Sharr White’s two-person play Annapurna drops us into the center of a hellhole surrounded by the snow-peaked Rockies, the infinite crags and features of the mountains that cut the country in half with an immense buckle. The mountains are so high in some places that it snows in July at the crests. Sunburns happen all year ’round, and oxygen becomes rarer with the elevation.
Here, in this alpine isolation, director Isaac Lamb, actors Karen Trumbo and Bruce Burkhartsmeier, and Third Rail Rep take on the vistas of middle-age regrets. We’re in a trailer, the kind owned by a fugitive. Scenic designer Kay Blankenship has us in years-old soaked grime, grease, and perma-dust that has settled and become a petrified feature of the longhouse hovel. The trailer looks like the backseat of a teenager’s car cluttered with moldy food cartons, curdled milk bottles, dirty laundry, and trash. The only elements that seem missing from this realistic set are random hairs or nail clippings, but no one would want to look that closely. If this home is a picture of the owner, the owner is a hot mess.
The king of this ragged castle is Ulysses, played by Burkhartsmeier, whom we meet for the first time in his natural state except for an apron made from an old towel tied around his waist. He’s a large man who’s settled onto the path of aging, but his crystal-clear eyes still beam from beneath their almond lids. He carries a hyper-blue backpack that slings a tube around the front of his face and is held into his nostrils. It’s oxygen. His dog is that dog of the neighborhood, the one who won’t quit barking day or night. It could be neuroticism, idiocy, or a mean streak, but all understanding aside, it’s damn annoying. Just when you suppose you’re not uncomfortable enough, Ulysses’ ex-wife comes through the door.
And here we go, watching a volatile negotiation between two people who, while they’ve led separate lives for decades, could never become unattached. First love, young love, first marriage, bringing a child into the world, the building of identities together, a history that can’t be forgotten, but they both tried to get their eraser marks in. The first few brief scenes between Burkhartsmeier and Trumbo sound and look like acting, and it’s a nice distraction from the overall anxiety ride we’re in for. Most failed marriages aren’t breeding grounds for congeniality or warmth, and both actors use playwright White’s journalistic dialogue like shooting practice. The script’s arc is comparable to ocean waves in a heavy storm: up, over, and through the strung-out emotional exchanges until they hit flat and spread out in a disappearing act. White’s play allows director Lamb to bring out his earthy and deep talents for humor, physical movement, and forceful presence in both actors. In one line, Burkhartsmeier says: “I tell you, we’re all in trouble if I’m the uber mensch.” Burkhartsmeier’s slight Texarkana accent pitches between softness in self-gratifying comebacks and chilling frost when his temper blows the roof. He shows us the ghost of the man he was and the future real ghost he’s facing. It’s a complex play that uses its witty lines not just to give us a break from the heartache, but also to reinforce the misery at hand. Lamb’s agility at bringing the actors just to the edge of a breakdown, but to quickly soldier up in stoic postures, gives this production a compassion with a tense edge.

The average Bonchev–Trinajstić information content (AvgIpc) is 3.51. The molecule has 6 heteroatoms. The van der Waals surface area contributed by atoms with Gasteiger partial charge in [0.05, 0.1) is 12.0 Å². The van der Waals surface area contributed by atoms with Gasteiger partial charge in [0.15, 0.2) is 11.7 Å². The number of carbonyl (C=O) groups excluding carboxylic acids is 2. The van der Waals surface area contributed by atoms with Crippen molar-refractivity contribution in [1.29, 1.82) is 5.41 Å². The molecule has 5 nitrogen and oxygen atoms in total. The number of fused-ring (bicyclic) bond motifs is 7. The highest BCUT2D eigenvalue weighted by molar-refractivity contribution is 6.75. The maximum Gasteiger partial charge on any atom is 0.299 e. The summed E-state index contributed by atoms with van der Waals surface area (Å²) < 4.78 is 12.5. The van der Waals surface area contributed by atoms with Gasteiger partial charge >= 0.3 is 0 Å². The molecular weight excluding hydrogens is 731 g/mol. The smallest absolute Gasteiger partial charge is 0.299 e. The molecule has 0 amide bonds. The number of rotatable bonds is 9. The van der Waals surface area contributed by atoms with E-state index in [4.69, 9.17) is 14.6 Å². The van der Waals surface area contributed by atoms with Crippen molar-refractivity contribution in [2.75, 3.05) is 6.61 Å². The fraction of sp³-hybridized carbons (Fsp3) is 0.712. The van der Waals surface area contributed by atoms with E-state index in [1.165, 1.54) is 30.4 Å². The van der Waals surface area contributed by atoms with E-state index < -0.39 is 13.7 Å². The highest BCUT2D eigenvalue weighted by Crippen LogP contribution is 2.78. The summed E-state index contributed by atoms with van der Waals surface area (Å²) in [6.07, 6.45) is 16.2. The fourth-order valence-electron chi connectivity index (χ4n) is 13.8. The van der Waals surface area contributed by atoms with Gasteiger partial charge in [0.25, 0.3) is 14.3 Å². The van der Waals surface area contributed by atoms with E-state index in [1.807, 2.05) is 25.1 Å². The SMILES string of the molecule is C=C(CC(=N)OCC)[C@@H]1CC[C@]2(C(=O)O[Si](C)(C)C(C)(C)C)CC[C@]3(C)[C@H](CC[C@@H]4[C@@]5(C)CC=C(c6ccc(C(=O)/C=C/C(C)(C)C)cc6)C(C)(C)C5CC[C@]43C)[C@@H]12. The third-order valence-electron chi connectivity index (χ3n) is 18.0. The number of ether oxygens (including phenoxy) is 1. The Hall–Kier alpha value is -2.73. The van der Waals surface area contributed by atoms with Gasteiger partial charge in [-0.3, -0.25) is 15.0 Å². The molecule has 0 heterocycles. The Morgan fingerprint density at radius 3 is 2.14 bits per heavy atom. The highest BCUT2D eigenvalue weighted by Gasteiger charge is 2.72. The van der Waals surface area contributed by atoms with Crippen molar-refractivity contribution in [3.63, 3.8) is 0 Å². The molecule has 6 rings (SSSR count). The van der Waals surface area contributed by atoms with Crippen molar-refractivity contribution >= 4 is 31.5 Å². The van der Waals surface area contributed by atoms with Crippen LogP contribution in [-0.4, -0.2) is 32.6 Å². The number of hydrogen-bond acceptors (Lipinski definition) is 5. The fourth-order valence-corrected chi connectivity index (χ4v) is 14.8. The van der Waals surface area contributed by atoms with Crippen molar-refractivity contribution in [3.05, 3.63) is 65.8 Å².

Trumbo’s Emma is a middle-class East Coaster who probably has a den with a nautical theme in her home. She’s not toting a trunk of emotional baggage, but a clear chasm of pain on her face hints that she’s alone most of the time. She moves in a slow, deliberate, feminine way, like women who have carried children and careers, and through all the sacrifice have had no time for themselves. Emma is annoying in the way she nurses the dungheap back to a kind of respectability, while assuming a higher moral ground that she often displays with a judging finger that itself has chosen compromise. Trumbo and Burkhartsmeier occupy each other’s space like old lovers: they’ve known the most inner parts, but now an immense static between them carves out one face of the tragedy. As they argue, reminisce, try at compromise, try to understand why their marriage unraveled, the saddest element appears: by losing their connection, they’ve also lost interest, the investment in the everyday magic of life, and so with it the ability to dream. Losing their relationship meant a life without the sublime. Their son is on his way to meet Ulysses, and Emma has journeyed ahead to try to patch up the holes in the reasons she left in the middle of the night twenty years earlier with their child. She’s discovered she has to shape up Ulysses, too. Ulysses doesn’t want to remember what pushed her out of their door, but somewhere deep inside he knows the bottle let him down one too many a time, and his addiction has cost him his life.
Lamb, Trumbo, and Burkhartsmeier take a play with crisp lines and a plot that echoes Who’s Afraid of Virgina Woolf and Sam Shepard’s works with a refinement that brings the story up to date. It’s as if Ira Glass’s This Modern Life and the New York Times Modern Love column had combined their stories for the stage. The elephants in the room are overgrown corpses, but White’s play is an insightful look into what drives contemporary relationships over the edge.
Third Rail Rep’s Annapurna continues through August 27 at Imago Theatre. Ticket and schedule information here.